“Art and Fear” – David Bayles and Ted Orlando - Some pertinent quotes!

Life is short, art long, opportunity fleeting, experience treacherous, judgement difficult. – Hippocrates (460 – 400 B.C.) (p1)

Making art now means working in the face of uncertainty; it means living with doubt and contradiction, doing something no one much cares whether you do, and for which there may be neither audience nor reward. Making the work you want to make means setting aside these doubts so that you may see clearly what you have done, and thereby see where to go next. Making the work you want to make means finding nourishment within the work itself. (p2)

In large measure, becoming an artist consists of learning to accept yourself, which makes your work personal, and in following your own voice, which makes your work distinctive. … Even talent is rarely distinguishable, over the long run, from perseverance and lots of hard work. (p3)

 Fiona Huddleston who took the time to read the book Art & Fear and pull out these amazing quotes, retype them and reference them for us... Thanks Fiona..

Fiona Huddleston who took the time to read the book Art & Fear and pull out these amazing quotes, retype them and reference them for us... Thanks Fiona..

Art is made by ordinary people … the ideal artist would be an ordinary person too, with the whole usual mixed bag of traits that real human beings possess. This is a giant hint about art because it suggests that our flaws and weaknesses, while often obstacles to getting our work done, are a source of strength as well. (p4)

If artmaking did not tell you (the maker) so enormously much about yourself, then making art that matters to you would be impossible. (p5)

The function of the overwhelming majority of your artwork is simply to teach you how to make the small fraction of your artwork that soars. One of the basic and difficult lessons every artist must learn is that even the failed pieces are essential. (p5-6)

Your desire to make art – beautiful or meaningful or emotive art – is integral to your sense of who you are. (p12)

Vision is always ahead of execution – and it should be. Vision, Uncertainty, and Knowledge of Materials are inevitabilities that all artists must acknowledge and learn from: vision is always ahead of execution, knowledge of materials is your contact with reality, and uncertainty is a virtue. (p15)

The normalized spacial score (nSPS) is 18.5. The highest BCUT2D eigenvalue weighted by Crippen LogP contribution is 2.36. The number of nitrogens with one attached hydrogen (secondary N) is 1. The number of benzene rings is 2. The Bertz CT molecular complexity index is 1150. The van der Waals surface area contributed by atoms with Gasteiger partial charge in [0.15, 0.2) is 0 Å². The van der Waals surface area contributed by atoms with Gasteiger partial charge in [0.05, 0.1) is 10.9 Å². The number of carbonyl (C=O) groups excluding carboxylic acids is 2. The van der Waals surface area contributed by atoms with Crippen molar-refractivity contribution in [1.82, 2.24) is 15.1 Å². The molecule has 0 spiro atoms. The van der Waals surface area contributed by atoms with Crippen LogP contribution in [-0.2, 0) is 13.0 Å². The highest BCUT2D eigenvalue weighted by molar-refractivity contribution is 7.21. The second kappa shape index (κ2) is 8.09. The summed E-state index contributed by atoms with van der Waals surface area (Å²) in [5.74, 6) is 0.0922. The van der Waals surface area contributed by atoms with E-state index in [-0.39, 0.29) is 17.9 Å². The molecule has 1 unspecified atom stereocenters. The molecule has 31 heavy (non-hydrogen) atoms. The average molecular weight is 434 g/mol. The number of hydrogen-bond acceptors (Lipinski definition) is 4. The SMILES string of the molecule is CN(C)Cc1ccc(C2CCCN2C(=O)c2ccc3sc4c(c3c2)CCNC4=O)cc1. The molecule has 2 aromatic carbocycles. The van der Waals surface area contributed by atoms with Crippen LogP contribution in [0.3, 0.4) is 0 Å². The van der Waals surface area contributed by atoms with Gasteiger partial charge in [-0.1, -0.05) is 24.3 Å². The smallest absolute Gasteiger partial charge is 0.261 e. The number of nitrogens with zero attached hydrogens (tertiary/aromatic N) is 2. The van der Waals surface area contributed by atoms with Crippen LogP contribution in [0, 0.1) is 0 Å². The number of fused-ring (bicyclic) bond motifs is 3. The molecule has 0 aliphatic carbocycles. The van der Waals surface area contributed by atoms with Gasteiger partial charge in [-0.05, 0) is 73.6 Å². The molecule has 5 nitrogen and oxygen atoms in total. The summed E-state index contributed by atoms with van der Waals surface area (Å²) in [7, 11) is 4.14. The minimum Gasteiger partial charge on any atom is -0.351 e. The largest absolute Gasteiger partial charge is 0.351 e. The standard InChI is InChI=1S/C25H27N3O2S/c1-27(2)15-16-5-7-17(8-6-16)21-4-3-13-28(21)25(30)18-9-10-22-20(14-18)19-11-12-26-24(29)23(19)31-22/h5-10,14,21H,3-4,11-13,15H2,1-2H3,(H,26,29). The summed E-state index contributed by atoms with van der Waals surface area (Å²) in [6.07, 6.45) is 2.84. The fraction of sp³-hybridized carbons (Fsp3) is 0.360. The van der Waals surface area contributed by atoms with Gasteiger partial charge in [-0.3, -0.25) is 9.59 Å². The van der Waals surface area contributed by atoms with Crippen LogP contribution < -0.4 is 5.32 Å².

Art is like beginning a sentence before you know its ending. The risks are obvious: you may never get to the end of the sentence at all – or, having got there, you may not have said anything. In making art you need to give yourself room to respond authentically, both to your subject matter and to your materials. Art happens between you and something – a subject, an idea, a technique – and both you and that something need to be free to move. (P20)

Control, apparently, is not the answer. People who need certainty in their lives are less likely to make art that is risky, subversive, complicated, iffy, suggestive or spontaneous. What’s really needed is nothing more than a broad sense of what you’re looking for, some strategy or how to find it, and an overriding willingness to embrace mistakes and surprises along the way. Simply put, making art is chancy – it doesn’t mix well with predictability. Uncertainty is the essential, inevitable and all-pervasive companion to your desire to make art. And tolerance for uncertainty is the prerequisite to succeeding. (p21)

Fears about artmaking fall into two families: fears about yourself, and fears about your reception by others. In a general way, fears about yourself prevent you from doing your best work, while fears about your reception by others prevent you from doing your own work. (p23)

You make good work by (among other things) making lots of work that isn’t very good, and gradually weeding out the parts that aren’t good, the parts that aren’t yours. It’s called feedback, and it’s the most direct route to learning about your own vision. (p26)

Artists get better by sharpening their skills or by acquiring new ones; they get better by learning to work, and by learning from their work. They commit themselves to the work of their heart, and act upon that commitment. (p28)

 Enchanted forest walk, Cradle Mountain, Tasmania © Leonard Metcalf 2015

Enchanted forest walk, Cradle Mountain, Tasmania © Leonard Metcalf 2015

To require perfection is to invite paralysis. The pattern is predictable: as you see error in what you have done, you steer your work toward what you imagine you can do perfectly. You cling ever more tightly to what you already know you can do – away from risk and exploration, and possibly further from the work of your heart. You find reasons to procrastinate, since to not work is to not make mistakes. Believing that artwork should be perfect, you gradually become convinced that you cannot make such work. (You are correct.) Sooner or later, since you cannot do what you are trying to do, you quit. … To demand perfection is to deny your ordinary (and universal) humanity, as though you would be better off without it. Yet this humanity is the ultimate source of your work; your perfectionism denies you the very thing you need to get your work done. Getting on with your work requires a recognition that perfection itself is (paradoxically) a flawed concept. … For you, the seed for your next art work lies embedded in the imperfections of your current piece. Such imperfections are your guides – valuable, reliable, objective, non-judgmental guides – to matters you need to reconsider or develop further. (p30-31)